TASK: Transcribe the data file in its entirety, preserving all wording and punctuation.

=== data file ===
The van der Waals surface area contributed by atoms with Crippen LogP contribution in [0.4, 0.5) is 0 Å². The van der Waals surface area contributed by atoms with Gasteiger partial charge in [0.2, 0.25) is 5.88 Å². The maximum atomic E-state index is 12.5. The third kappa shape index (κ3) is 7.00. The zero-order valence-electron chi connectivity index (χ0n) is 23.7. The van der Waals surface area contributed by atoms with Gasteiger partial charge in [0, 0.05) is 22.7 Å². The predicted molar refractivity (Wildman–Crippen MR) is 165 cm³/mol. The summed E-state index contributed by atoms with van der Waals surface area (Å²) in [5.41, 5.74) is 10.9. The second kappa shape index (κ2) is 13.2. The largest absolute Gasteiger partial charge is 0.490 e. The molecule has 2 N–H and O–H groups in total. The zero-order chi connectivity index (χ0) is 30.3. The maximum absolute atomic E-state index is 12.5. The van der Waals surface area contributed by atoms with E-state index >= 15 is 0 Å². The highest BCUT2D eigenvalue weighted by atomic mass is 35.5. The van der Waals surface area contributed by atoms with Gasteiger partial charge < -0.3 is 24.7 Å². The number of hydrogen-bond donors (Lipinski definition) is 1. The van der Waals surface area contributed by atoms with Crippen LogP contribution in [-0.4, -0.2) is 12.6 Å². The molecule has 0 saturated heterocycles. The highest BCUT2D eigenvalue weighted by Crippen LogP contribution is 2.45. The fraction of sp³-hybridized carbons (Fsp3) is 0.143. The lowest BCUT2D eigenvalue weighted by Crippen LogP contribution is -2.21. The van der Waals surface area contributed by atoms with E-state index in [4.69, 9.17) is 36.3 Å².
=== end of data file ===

The van der Waals surface area contributed by atoms with Crippen LogP contribution in [0.4, 0.5) is 0 Å². The van der Waals surface area contributed by atoms with Gasteiger partial charge in [0.2, 0.25) is 5.88 Å². The maximum atomic E-state index is 12.5. The third kappa shape index (κ3) is 7.00. The zero-order valence-electron chi connectivity index (χ0n) is 23.7. The van der Waals surface area contributed by atoms with Gasteiger partial charge in [0, 0.05) is 22.7 Å². The predicted molar refractivity (Wildman–Crippen MR) is 165 cm³/mol. The summed E-state index contributed by atoms with van der Waals surface area (Å²) in [5.41, 5.74) is 10.9. The second kappa shape index (κ2) is 13.2. The largest absolute Gasteiger partial charge is 0.490 e. The molecule has 2 N–H and O–H groups in total. The zero-order chi connectivity index (χ0) is 30.3. The maximum absolute atomic E-state index is 12.5. The van der Waals surface area contributed by atoms with E-state index >= 15 is 0 Å². The highest BCUT2D eigenvalue weighted by atomic mass is 35.5. The van der Waals surface area contributed by atoms with Gasteiger partial charge < -0.3 is 24.7 Å². The number of hydrogen-bond donors (Lipinski definition) is 1. The van der Waals surface area contributed by atoms with Crippen LogP contribution in [-0.4, -0.2) is 12.6 Å². The molecule has 0 saturated heterocycles. The highest BCUT2D eigenvalue weighted by Crippen LogP contribution is 2.45. The fraction of sp³-hybridized carbons (Fsp3) is 0.143. The lowest BCUT2D eigenvalue weighted by Crippen LogP contribution is -2.21. The van der Waals surface area contributed by atoms with E-state index in [4.69, 9.17) is 36.3 Å².